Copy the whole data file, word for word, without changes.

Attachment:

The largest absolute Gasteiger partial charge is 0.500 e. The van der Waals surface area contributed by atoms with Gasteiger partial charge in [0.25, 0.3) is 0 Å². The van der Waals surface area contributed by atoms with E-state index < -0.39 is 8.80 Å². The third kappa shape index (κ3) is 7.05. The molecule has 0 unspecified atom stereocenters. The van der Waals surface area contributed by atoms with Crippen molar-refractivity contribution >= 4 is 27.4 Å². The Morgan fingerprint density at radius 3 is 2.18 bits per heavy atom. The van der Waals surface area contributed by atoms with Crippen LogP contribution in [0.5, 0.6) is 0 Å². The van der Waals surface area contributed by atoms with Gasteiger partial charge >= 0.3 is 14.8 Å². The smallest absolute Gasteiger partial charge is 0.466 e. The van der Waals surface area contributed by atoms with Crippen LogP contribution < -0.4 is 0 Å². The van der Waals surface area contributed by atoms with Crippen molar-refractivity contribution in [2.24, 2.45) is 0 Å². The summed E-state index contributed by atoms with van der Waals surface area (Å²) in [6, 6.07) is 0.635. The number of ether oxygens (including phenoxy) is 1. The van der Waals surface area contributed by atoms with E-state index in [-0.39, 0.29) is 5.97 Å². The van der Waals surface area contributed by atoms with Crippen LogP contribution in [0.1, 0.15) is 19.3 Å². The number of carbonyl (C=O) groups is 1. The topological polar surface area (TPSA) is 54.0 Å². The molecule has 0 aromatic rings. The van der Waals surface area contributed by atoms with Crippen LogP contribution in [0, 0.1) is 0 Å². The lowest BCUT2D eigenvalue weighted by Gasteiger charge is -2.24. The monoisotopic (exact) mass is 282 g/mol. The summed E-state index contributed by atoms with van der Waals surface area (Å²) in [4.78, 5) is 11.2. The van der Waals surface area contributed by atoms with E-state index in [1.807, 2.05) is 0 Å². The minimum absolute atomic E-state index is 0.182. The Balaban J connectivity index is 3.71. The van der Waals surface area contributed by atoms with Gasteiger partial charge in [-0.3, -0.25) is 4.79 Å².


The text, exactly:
The largest absolute Gasteiger partial charge is 0.500 e. The van der Waals surface area contributed by atoms with Gasteiger partial charge in [0.25, 0.3) is 0 Å². The van der Waals surface area contributed by atoms with E-state index < -0.39 is 8.80 Å². The third kappa shape index (κ3) is 7.05. The molecule has 0 unspecified atom stereocenters. The van der Waals surface area contributed by atoms with Crippen molar-refractivity contribution >= 4 is 27.4 Å². The Morgan fingerprint density at radius 3 is 2.18 bits per heavy atom. The van der Waals surface area contributed by atoms with Crippen LogP contribution in [0.5, 0.6) is 0 Å². The van der Waals surface area contributed by atoms with Gasteiger partial charge >= 0.3 is 14.8 Å². The smallest absolute Gasteiger partial charge is 0.466 e. The van der Waals surface area contributed by atoms with Crippen LogP contribution < -0.4 is 0 Å². The van der Waals surface area contributed by atoms with Crippen molar-refractivity contribution in [2.24, 2.45) is 0 Å². The summed E-state index contributed by atoms with van der Waals surface area (Å²) in [6, 6.07) is 0.635. The number of ether oxygens (including phenoxy) is 1. The van der Waals surface area contributed by atoms with E-state index in [-0.39, 0.29) is 5.97 Å². The van der Waals surface area contributed by atoms with Crippen LogP contribution in [0.1, 0.15) is 19.3 Å². The number of carbonyl (C=O) groups is 1. The topological polar surface area (TPSA) is 54.0 Å². The molecule has 0 aromatic rings. The van der Waals surface area contributed by atoms with Crippen LogP contribution in [0, 0.1) is 0 Å². The lowest BCUT2D eigenvalue weighted by Gasteiger charge is -2.24. The monoisotopic (exact) mass is 282 g/mol. The summed E-state index contributed by atoms with van der Waals surface area (Å²) in [4.78, 5) is 11.2. The van der Waals surface area contributed by atoms with E-state index in [1.807, 2.05) is 0 Å². The minimum absolute atomic E-state index is 0.182. The Balaban J connectivity index is 3.71. The van der Waals surface area contributed by atoms with Gasteiger partial charge in [-0.3, -0.25) is 4.79 Å².